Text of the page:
Uploaded in 2009
Sometimes you watch something that asks more questions than it answers. This short is one of those things. It begs questions like, what is this, who did this, and why? The information that the poster/creator gives you does not answer any of these questions.
But when you think about, your reaction to the short mirrors the plot (if you can call it that) of the short itself. You stumble upon a strange person doing a strange thing and begin to repeatedly question them. In the short the bird gets his answer in the form of an explanation that seems completely ridiculous to us. The viewer of the short does not get a ridiculous explanation from the short itself, but I think I may have provided one.
But this brings me to a larger point about animation, especially in short film. We have no real idea whether or not the explanation that Billy gave to the bird was ridiculous in the context of the world they exist in. All animated films, movies and shows create a world with rules that different than ours. As long as these rules are internally consistent then we simply accept the creative license that the animators are taking.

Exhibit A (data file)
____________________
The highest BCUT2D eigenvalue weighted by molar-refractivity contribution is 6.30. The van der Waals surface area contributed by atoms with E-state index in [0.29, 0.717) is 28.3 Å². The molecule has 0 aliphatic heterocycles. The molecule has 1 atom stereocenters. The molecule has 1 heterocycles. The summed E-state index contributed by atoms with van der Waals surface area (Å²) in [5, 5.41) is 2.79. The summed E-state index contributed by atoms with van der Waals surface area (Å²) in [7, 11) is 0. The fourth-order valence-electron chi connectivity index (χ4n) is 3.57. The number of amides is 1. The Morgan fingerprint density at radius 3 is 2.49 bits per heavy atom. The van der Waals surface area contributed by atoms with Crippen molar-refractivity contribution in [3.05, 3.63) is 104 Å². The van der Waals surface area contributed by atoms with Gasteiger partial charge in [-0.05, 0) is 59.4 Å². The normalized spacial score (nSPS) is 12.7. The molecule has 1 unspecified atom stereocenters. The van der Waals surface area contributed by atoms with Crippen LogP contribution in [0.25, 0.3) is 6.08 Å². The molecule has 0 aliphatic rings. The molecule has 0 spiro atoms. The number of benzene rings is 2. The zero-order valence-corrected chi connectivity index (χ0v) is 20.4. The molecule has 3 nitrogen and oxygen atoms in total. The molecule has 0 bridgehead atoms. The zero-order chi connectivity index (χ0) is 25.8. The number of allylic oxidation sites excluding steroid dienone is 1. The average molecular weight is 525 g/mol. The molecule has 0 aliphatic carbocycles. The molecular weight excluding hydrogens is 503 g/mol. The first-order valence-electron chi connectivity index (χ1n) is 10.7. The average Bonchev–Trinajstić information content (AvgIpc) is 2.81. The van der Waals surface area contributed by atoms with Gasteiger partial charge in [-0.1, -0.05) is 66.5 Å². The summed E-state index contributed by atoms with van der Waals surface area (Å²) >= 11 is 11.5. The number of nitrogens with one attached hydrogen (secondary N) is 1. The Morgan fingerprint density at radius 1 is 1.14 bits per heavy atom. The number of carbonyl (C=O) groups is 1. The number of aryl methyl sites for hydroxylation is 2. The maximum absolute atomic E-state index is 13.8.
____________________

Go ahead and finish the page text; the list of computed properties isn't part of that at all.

However, in a short film, there is no time for the rules of the world to be established. Eating sand is a great example of this because it is so short. We have no idea what if what is going on here is at all normal in this world. Do all of the things there speak in a series of horn notes? Could one house a civilization of sand castle building insects in his stomach? I have no idea, and neither do you.
Now this is not to say that animation cannot be successful in a short film. I love animated shorts. But I think to make them successfully, one has to understand that they work best when they are using surprise. Whether this surprise is unnerving, funny, or (in the case of Eating Sand) just odd, I think that if a short like this can come along and surprise us, then it is not a waste of time.